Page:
Disclaimer: Views in this blog do not promote, and are not directly connected to any Legal & General Investment Management (LGIM) product or service. Views are from a range of LGIM investment professionals and do not necessarily reflect the views of LGIM. For investment professionals only.

Gilts go green

The UK is looking to create a ‘green curve’ of sovereign bonds. What does this mean for investors?


On 9 November 2020 in parliament, the Chancellor of the Exchequer announced: “To meet growing investor demand, the UK will, subject to market conditions, issue our first ever Sovereign Green Bond next year. This will be the first in a series of new issuances, as we look to build out a ‘green curve’ over the coming years, to help fund projects to tackle climate change, finance much-needed infrastructure investment, and create green jobs across the country.”

You may have read our previous blog flagging some of the considerations of green gilts for defined-benefit pension schemes implementing liability-driven investing (LDI).

We have been engaging with a number of stakeholders in this area and are excited to hear the latest update from the Chancellor. While we don't yet know some details (for example, the use of proceeds, such as ring-fencing), we are particularly pleased to note that the UK government is looking to build out a full ‘green curve’ over time, which means that the yield give-up or pick-up (compared with neighbouring ‘non-green’ gilts) should be much more transparent.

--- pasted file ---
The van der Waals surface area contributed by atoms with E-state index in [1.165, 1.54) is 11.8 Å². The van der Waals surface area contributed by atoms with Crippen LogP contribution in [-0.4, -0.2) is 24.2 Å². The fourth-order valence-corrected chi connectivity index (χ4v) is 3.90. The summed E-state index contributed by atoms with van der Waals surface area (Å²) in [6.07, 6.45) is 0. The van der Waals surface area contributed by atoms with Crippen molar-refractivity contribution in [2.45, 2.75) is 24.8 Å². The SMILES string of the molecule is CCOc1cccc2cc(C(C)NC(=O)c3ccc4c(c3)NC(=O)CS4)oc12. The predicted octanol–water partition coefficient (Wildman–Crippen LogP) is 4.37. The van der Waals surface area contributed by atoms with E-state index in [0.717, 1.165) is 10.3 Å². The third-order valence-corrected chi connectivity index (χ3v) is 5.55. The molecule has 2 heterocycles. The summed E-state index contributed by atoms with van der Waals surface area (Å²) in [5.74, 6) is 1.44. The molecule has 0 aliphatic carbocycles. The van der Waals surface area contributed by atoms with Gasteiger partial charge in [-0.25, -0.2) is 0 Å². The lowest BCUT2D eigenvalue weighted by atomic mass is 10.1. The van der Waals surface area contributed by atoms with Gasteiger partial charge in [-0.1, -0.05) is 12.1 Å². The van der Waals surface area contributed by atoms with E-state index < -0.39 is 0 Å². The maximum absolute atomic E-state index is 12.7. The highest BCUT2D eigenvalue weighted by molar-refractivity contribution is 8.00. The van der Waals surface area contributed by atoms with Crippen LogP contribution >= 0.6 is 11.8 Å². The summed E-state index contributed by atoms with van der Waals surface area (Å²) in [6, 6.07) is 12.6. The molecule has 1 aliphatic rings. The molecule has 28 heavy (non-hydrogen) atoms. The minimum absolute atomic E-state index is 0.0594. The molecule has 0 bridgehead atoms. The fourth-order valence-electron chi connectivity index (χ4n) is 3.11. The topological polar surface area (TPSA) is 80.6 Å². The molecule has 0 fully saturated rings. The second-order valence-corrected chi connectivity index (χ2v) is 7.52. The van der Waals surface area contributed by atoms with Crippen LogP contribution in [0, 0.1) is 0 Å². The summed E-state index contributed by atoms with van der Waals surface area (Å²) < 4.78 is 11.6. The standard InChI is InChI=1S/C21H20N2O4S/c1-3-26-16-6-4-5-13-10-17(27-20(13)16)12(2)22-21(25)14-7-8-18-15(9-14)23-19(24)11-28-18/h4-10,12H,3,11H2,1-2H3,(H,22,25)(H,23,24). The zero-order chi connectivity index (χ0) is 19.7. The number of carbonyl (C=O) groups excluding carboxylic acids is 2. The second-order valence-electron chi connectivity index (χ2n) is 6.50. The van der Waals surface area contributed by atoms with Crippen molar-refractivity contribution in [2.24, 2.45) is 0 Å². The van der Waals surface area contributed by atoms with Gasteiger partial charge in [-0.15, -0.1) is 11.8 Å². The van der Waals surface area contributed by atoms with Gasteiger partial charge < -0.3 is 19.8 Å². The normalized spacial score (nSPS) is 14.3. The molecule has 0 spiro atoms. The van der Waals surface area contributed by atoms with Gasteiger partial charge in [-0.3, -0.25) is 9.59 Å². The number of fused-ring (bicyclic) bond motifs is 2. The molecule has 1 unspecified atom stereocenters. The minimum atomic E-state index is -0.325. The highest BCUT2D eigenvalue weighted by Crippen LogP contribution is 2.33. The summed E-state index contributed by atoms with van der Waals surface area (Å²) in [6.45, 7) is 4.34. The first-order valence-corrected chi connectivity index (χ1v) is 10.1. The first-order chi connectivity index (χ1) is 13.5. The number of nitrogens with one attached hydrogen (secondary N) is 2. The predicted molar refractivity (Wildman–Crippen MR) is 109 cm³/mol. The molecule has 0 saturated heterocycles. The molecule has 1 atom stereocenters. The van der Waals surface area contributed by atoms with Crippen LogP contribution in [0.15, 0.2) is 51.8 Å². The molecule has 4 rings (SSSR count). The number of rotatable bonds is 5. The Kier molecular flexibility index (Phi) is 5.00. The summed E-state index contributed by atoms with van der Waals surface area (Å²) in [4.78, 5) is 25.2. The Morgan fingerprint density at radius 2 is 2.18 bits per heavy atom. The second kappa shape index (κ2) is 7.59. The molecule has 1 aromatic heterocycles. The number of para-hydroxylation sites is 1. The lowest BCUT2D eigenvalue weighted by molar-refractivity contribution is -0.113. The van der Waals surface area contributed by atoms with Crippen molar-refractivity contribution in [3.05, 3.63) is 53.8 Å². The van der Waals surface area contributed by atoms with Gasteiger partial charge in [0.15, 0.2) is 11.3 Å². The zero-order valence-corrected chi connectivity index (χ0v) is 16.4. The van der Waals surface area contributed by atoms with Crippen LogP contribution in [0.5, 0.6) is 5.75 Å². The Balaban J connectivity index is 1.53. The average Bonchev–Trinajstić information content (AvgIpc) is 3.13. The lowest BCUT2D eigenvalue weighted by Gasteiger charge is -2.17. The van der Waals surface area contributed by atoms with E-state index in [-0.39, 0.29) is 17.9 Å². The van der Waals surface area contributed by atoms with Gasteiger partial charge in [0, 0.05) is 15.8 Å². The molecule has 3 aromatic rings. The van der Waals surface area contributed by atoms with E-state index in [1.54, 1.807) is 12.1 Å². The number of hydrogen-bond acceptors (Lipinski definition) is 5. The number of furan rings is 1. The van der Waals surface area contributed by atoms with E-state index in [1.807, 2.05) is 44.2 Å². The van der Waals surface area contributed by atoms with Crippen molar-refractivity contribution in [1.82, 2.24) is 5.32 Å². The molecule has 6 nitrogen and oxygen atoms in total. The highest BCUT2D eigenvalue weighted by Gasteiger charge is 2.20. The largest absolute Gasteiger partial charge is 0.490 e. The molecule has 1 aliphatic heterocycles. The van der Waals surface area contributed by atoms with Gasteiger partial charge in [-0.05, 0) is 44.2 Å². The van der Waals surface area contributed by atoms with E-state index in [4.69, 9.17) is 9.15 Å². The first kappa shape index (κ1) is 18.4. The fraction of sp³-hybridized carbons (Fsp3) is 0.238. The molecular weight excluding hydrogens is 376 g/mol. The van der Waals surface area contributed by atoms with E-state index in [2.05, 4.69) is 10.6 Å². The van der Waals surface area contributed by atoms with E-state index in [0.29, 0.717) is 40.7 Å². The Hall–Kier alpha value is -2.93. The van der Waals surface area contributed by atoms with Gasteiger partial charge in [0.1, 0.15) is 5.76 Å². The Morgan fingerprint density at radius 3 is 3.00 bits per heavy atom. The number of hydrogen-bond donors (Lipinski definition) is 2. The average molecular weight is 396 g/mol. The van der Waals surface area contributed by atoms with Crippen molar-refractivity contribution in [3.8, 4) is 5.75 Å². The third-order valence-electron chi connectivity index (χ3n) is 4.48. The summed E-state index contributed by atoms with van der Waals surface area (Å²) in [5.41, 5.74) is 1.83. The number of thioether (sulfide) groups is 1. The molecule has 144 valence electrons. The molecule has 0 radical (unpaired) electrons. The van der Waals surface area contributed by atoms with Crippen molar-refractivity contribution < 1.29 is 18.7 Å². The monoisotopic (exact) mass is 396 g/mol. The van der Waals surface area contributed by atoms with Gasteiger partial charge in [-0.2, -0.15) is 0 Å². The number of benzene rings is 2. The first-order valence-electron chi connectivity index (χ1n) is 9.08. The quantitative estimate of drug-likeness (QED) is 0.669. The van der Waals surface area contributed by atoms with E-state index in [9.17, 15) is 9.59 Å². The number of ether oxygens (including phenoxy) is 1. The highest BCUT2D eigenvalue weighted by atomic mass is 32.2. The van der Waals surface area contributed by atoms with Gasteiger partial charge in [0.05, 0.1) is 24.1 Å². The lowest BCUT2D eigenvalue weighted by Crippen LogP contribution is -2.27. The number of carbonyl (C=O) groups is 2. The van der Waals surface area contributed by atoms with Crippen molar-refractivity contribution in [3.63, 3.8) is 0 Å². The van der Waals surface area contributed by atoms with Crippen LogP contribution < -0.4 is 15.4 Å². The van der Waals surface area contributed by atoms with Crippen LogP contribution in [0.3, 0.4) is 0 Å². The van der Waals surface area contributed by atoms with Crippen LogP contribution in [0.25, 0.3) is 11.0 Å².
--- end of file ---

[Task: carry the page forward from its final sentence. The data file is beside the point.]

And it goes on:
At LGIM, we aim to harness the power of responsible investing to effect positive change, and our holistic approach to the integration of environmental, social, and governance (ESG) considerations will naturally incorporate the evaluation of green gilts in our mandates. In particular for LDI, where gilts are a primary instrument, if the gilt launched has unique characteristics beyond its green nature (such as a longer duration or higher convexity than neighbouring gilts) then it may be the most efficient instrument for some mandates. Hence, it could be right for us to invest in the bond without any action needed by clients.

However, we are seeing a significant shift among our clients, with many increasingly keen to express sustainable investing and ESG views in their portfolios.

Once the government shares more details, we will consider further and engage with clients on how these bonds can form part of LDI hedging and other mandates.

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